|Publication number||US4009402 A|
|Application number||US 05/606,143|
|Publication date||Feb 22, 1977|
|Filing date||Aug 20, 1975|
|Priority date||Aug 20, 1975|
|Publication number||05606143, 606143, US 4009402 A, US 4009402A, US-A-4009402, US4009402 A, US4009402A|
|Inventors||Floyd V. Miller|
|Original Assignee||Sperry Rand Corporation|
|Export Citation||BiBTeX, EndNote, RefMan|
|Patent Citations (6), Referenced by (6), Classifications (8)|
|External Links: USPTO, USPTO Assignment, Espacenet|
The invention herein described was made in the course of or under a contract or subcontract thereunder, with the Department of the Navy.
In the field of frequency-to-digital converters, it is a practice to count, over a predetermined sample time TS, the number of cycles NI of the input signal of unknown frequency FI. This input signal count is then divided by the time TI of the number of cycles NI to provide the determined frequency FI = NI ÷ TI that is then provided in digital form in a binary code.
To provide an accurate realization of the frequency FI, a relatively high frequency asynchronous clock signal of a predetermined frequency FC and of a predetermined number of counts NC of clock signal pulses is used to establish the time TC, i.e., TC = NC FC. However, because the clock signal is asynchronous with respect to the input signal, the time differences between the integral number of input signal counts NI and the integral number of clock signal counts NC over the sample time TS during which the input signal is to be sampled must be separately determined and then added to and/or subtracted from the time TC to provide an accurate determination of the time separation between the first and the last of the counted input signal pulses NI, i.e. the lead, i.e., ΔTL, of the leading first input signal pulse re the corresponding clock signal pulse is added to the time TC while the lag, i.e., ΔTT, of the lagging corresponding clock signal pulse re the last input signal pulse is subtracted from the time TC, i.e.,
FI = NI ÷ [TC + (ΔTL - ΔTT)]
where the time
TI = TC + (ΔTL - ΔTT)
and the sample time
TS = TC + ΔTL.
the determination of these correcting time durations, ΔTL and ΔTT, if of extremely short durations such as when the frequencies FI and FC concerned are in the megacycle (MHz) range, are extremely difficult to accurately determine. Such determinations require extremely accurate measuring techniques to provide the required accuracy in the determination of the frequency FI.
The circuit of the present invention provides a means for the accurate determination of the correcting time durations ΔTL and ΔTT even though such durations may be in the nanosecond (ns) range, e.g., 100 ns in duration. A signal of the correcting time duration, e.g., ΔTL, is used as a gating signal that permits an RC timing circuit, previously charged by a constant current source, to discharge at a constant rate over the duration of the gating signal, i.e., ΔTL, into a constant current sink. At the termination of the gating signal, the RC timing circuit is recharged by a constant current source at a constant rate, i.e., a linear change of voltage VD with respect to time, that is substantially slower than the discharging rate. The duration of the discharging period plus the duration of the recharging period, e.g., 100 microseconds (us), is of a sufficiently long duration with respect to the duration of the discharging period, e.g., 100 nanoseconds (ns), to provide, when reduced by the exact ratio of, e.g., 1000:1 an extremely accurate determination or measurement of the length of the extremely short duration gating pulse, and, correspondingly, the correcting time duration ΔTL (and in a like manner ΔTT).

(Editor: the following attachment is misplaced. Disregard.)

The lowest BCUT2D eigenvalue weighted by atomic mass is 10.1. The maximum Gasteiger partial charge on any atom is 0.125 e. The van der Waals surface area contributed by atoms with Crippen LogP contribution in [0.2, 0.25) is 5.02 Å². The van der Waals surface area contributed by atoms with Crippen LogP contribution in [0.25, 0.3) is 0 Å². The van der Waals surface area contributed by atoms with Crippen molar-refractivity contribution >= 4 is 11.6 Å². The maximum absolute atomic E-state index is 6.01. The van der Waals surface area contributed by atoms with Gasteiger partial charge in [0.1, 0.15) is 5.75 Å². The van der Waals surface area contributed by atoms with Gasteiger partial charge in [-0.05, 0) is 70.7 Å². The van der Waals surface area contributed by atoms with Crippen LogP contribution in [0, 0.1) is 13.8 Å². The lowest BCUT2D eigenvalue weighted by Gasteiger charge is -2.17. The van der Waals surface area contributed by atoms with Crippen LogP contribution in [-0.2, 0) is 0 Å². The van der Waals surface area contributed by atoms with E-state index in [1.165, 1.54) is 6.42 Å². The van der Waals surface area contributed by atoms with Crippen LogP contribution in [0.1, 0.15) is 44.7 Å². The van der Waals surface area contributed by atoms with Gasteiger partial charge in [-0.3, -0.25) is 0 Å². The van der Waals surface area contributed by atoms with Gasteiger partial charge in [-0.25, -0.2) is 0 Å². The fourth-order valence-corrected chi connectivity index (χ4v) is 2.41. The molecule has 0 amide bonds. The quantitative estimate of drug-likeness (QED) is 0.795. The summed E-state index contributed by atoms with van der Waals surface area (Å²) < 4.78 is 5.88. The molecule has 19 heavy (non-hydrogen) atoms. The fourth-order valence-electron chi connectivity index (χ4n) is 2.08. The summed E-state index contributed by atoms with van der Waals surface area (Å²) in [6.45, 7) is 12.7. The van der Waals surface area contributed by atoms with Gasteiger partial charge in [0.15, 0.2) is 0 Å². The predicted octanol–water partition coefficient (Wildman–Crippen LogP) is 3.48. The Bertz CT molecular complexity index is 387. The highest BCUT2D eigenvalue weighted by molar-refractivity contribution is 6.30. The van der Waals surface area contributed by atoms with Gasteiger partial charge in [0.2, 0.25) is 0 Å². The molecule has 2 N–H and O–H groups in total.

FIG. 1 is an illustration of a set of waveforms of a timing diagram of a frequency-to-digital converter for which the time expander circuit of the present invention is to be utilized.
FIG. 2 is a detail circuit schematic of the time expander circuit of the present invention.
FIG. 3 is an illustration of the waveforms of a timing diagram associated with the time expander circuit of FIG. 2.
FIG. 4 is a detail circuit schematic of one implementation of switch 1 of the circuit schematic of FIG. 2.
FIG. 5 is a detail circuit schematic of one implementation of switch 2 of the time expander circuit of FIG. 2.
With particular reference to FIG. 1 there is presented an illustration of a set of waveforms of a timing diagram of a frequency-to-digital converter for which the time expander circuit of FIG. 2 is to be utilized. In the frequency-to-digital converter exemplified by the timing diagram of FIG. 1, there is utilized a constant running clock signal 10 of a frequency FC which produces the clock count 12. Asynchronous with respect to clock signal 10 of frequency FC there is illustrated an input signal 14 of unknown frequency FI the frequency of which is to be determined by the frequency-to-digital converter. From input signal 14 of unknown frequency FI, there is generated a signal count 16 of the number NI of cycles of input signal 14 over a sample time TS, which sample time is initiated by the first positive going leading edge of a first pulse of the input signal 14, as at time t0, through to the positive going leading edge of the clock signal 10 of frequency FC, as at time t4, next following the positive going leading edge of the last pulse of input signal 14 as at time t3.
Because the frequency FC of clock signal 10 is a known quantity, and because the number of counts NC of clock count 12 during the sample time TS is also a known quantity it is thus possible to accurately determine the time duration TC over the time t1 through t4. Thus, to determine the time duration of the input signal TI over the time duration t0 through t3 it is merely necessary to modify the time TC by adding thereto the correcting time duration ΔTL over the duration t0 through t1 and subtract the correcting time duration ΔTT over the time duration t3 through t4. These correcting time durations ΔTL and ΔTT are generated by the frequency-to-digital converter and provided as gating pulses 18 and 20, respectively, to the time expander circuit of FIG. 2 as the gating signal to gate gating means 24 at input terminal 26.